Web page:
remorse-manuscript-socialandlegalstudies-websiteedition.doc

Hauntedness self loathing or depressive demeanor can

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‘hauntedness,’ self-loathing, or depressive demeanor can be valorized in law as moral condemnation of the self that betrayed community even if pathologized in psychology as symptoms of mental disorder. The avowal of responsibility for the act coupled with the offender’s demonstration of self-condemnation enacts the tension between doing and being- the offender has chosen to act in a manner that betrays community but they have shown on their body that they are loyal to community. It is in the third usage of remorse that the separation between act and being is concretized as the offender sheds the self that perpetrated the transgressive act by embarking on a project of self-transformation. (c) Remorse and self-transformation- It is the third criterion for validating a claim of remorse that is potentially the most expansive of all because it widens the involvement of the state in managing the offender. 22
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From this vantage point, the proof of remorse consists not just in the acknowledgement of responsibility and the demonstration of visible suffering for one’s wrongdoing but in the willingness of the offender to make fundamental changes in one’s character so that the wrongdoing will not recur. Here the task of the remorseful offender or their advocates is to show to the satisfaction of the court that they are no longer the person who perpetrated the transgressive deed- that they are taking or have taken steps to renounce those parts of the self that led to the misconduct and to develop a new self for whom such actions would no longer be possible. The transgressive act becomes the occasion for the wrongdoer to effect a radical rupture with the past: in turn, remorse is demonstrated by abandoning previously cherished ways of seeing, by changing one’s life style, or by other means of effecting deep characterological transformations. What is offered as evidence of remorse is engagement with those identity transforming institutions that are believed by the court to bring about these profound inner changes. 10 Thus, in one case in which the offender had been convicted of kidnapping and assault causing bodily harm, the judged observed of the offender that “the remorse he expresses may have some substance. I have heard as well not only the words of (the offender) in his comments to the court about his acceptance of responsibility and his intention to continue his progress … I have also had the opportunity of assessing his commitment to change subjectively( R. v. McBride [2003]:38.)” Similarly, there is promise of significant change in another case in which a father who was convicted of assaulting his daughter for hitting her in the face after she refused to admit she had stolen something, spoke to the court as evidence of his remorsefulness- “ .. I have completed both courses that were mentioned earlier(there) , the anger management and parenting course, and I have a lot of comments 23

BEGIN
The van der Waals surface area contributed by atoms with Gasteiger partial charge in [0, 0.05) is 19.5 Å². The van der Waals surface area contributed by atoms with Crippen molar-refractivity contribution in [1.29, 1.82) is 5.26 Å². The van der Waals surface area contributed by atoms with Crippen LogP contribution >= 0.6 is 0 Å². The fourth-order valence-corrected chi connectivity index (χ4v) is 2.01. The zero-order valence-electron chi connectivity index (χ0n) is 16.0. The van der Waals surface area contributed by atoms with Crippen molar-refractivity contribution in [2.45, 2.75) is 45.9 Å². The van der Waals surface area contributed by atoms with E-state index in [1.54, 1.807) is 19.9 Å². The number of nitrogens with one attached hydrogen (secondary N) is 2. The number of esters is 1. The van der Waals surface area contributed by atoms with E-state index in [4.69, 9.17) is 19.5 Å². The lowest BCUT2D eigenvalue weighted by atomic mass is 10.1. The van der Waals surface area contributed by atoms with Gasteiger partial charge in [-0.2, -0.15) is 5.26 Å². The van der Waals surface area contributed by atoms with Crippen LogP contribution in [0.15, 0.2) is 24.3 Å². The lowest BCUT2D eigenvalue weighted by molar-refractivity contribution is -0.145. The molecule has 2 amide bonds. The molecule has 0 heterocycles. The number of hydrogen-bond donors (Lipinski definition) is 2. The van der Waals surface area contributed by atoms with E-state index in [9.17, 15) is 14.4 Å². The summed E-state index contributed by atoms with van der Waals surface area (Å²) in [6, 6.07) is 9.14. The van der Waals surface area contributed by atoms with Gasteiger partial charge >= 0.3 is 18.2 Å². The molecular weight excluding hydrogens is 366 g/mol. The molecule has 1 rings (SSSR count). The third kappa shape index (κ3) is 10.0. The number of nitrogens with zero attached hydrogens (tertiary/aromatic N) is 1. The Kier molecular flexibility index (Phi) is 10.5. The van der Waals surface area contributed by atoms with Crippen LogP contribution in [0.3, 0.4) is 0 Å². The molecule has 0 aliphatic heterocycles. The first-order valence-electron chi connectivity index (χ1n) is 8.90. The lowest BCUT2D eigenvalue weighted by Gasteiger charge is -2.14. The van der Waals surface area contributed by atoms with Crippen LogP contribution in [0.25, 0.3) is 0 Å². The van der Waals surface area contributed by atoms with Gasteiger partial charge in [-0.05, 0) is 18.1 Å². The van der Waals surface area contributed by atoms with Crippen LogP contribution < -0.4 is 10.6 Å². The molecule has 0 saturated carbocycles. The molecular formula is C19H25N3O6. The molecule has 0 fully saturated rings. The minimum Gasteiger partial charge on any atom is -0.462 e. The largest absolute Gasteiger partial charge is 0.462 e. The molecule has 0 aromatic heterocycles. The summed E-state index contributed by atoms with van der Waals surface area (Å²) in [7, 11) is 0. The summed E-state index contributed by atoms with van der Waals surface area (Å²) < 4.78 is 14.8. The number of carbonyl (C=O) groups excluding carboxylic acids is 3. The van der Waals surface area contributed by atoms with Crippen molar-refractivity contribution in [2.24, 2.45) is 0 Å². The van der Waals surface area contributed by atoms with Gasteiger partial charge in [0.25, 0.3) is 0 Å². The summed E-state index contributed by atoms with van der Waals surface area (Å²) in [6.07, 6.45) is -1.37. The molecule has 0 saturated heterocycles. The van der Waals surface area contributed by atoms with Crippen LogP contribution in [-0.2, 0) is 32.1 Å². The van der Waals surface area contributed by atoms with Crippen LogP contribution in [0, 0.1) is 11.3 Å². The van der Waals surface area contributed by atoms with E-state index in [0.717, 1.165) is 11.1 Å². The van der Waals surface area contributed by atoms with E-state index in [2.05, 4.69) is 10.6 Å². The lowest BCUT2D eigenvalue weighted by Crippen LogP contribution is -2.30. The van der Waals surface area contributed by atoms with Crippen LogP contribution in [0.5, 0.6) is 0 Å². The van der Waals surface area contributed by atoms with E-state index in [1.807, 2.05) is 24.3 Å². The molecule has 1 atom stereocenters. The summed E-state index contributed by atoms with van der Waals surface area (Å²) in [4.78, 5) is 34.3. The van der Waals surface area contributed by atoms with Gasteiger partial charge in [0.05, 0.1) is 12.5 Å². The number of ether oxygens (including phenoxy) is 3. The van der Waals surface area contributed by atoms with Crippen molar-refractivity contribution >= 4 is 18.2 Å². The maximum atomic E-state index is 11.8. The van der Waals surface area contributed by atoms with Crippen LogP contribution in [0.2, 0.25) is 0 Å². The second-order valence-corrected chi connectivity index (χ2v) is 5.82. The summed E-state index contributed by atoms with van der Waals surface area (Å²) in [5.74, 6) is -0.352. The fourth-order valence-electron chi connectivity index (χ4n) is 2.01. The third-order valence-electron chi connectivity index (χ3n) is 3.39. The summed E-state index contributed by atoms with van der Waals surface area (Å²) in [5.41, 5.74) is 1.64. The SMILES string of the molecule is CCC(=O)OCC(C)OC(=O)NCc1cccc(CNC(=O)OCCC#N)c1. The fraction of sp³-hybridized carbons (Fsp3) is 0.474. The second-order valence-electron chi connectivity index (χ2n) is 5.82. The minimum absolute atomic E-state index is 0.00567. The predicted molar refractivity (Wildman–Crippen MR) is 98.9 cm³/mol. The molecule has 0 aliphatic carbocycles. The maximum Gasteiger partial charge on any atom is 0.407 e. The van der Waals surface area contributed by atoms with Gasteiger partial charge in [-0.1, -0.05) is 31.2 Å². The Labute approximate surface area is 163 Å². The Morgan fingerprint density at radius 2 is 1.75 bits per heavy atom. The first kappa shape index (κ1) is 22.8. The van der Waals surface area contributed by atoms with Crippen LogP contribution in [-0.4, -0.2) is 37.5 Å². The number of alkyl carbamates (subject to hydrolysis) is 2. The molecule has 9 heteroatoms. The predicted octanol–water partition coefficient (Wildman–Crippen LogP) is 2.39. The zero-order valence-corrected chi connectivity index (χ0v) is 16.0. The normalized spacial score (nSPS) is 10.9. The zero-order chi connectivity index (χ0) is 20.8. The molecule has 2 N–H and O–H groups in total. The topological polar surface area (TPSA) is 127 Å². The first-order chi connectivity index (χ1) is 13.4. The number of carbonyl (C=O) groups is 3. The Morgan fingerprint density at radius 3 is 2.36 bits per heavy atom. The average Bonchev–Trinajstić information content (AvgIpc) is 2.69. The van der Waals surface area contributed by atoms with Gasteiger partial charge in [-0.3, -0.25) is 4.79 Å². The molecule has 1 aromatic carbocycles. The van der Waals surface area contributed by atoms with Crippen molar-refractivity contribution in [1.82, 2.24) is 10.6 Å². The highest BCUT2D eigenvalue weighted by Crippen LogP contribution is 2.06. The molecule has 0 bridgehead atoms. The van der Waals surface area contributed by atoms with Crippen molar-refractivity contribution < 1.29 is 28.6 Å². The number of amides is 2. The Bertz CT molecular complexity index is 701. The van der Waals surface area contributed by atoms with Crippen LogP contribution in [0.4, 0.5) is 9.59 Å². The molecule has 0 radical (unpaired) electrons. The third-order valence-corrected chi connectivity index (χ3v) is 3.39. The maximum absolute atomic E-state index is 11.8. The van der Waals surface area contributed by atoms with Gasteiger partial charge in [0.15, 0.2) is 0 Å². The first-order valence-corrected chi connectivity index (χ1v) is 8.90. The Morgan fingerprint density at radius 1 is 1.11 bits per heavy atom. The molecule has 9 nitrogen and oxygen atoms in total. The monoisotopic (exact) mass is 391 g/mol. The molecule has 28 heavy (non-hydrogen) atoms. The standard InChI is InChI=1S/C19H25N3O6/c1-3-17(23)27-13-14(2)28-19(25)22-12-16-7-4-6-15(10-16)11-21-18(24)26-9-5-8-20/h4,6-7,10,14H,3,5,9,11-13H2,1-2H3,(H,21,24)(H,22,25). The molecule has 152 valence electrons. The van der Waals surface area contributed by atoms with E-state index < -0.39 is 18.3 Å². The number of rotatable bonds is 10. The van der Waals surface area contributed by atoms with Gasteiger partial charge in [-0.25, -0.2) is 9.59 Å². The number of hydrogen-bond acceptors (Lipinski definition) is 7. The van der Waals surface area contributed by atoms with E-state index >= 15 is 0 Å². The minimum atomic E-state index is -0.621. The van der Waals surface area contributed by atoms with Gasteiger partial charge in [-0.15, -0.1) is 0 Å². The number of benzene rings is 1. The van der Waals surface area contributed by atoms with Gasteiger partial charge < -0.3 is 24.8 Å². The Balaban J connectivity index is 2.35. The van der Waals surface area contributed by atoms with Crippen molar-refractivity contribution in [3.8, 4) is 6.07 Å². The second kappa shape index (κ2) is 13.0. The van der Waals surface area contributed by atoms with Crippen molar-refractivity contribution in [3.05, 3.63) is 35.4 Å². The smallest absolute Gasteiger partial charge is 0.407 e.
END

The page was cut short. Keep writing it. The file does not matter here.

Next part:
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about it from friends noticing a big change with myself, nothing more important than my children: they have noticed- a drastic difference within myself. I have learned new ways
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